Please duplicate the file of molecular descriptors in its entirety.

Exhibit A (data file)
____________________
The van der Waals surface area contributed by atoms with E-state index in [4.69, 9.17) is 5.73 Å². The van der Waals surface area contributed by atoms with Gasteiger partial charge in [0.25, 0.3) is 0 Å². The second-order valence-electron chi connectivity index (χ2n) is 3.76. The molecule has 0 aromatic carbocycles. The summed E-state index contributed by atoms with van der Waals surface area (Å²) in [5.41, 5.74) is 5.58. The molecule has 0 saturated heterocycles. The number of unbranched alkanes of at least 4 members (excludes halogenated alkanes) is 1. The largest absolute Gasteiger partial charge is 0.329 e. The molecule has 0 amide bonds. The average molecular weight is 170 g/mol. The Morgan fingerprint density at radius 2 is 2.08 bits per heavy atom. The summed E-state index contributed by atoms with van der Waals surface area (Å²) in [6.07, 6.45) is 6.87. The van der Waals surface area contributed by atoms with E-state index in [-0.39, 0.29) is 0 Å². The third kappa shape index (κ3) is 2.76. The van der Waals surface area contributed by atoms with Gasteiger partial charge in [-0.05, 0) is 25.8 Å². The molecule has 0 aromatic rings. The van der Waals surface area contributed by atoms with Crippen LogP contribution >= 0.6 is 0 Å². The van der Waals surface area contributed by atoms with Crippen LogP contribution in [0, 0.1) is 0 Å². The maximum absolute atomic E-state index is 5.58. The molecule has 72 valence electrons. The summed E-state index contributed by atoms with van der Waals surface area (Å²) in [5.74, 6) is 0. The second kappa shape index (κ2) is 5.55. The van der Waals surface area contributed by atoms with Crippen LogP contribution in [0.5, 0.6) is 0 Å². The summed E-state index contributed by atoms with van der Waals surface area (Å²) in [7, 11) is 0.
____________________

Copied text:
The van der Waals surface area contributed by atoms with E-state index in [4.69, 9.17) is 5.73 Å². The van der Waals surface area contributed by atoms with Gasteiger partial charge in [0.25, 0.3) is 0 Å². The second-order valence-electron chi connectivity index (χ2n) is 3.76. The molecule has 0 aromatic carbocycles. The summed E-state index contributed by atoms with van der Waals surface area (Å²) in [5.41, 5.74) is 5.58. The molecule has 0 saturated heterocycles. The number of unbranched alkanes of at least 4 members (excludes halogenated alkanes) is 1. The largest absolute Gasteiger partial charge is 0.329 e. The molecule has 0 amide bonds. The average molecular weight is 170 g/mol. The Morgan fingerprint density at radius 2 is 2.08 bits per heavy atom. The summed E-state index contributed by atoms with van der Waals surface area (Å²) in [6.07, 6.45) is 6.87. The van der Waals surface area contributed by atoms with E-state index in [-0.39, 0.29) is 0 Å². The third kappa shape index (κ3) is 2.76. The van der Waals surface area contributed by atoms with Gasteiger partial charge in [-0.05, 0) is 25.8 Å². The molecule has 0 aromatic rings. The van der Waals surface area contributed by atoms with Crippen LogP contribution >= 0.6 is 0 Å². The van der Waals surface area contributed by atoms with Crippen LogP contribution in [0, 0.1) is 0 Å². The maximum absolute atomic E-state index is 5.58. The molecule has 72 valence electrons. The summed E-state index contributed by atoms with van der Waals surface area (Å²) in [5.74, 6) is 0. The second kappa shape index (κ2) is 5.55. The van der Waals surface area contributed by atoms with Crippen LogP contribution in [0.5, 0.6) is 0 Å². The summed E-state index contributed by atoms with van der Waals surface area (Å²) in [7, 11) is 0.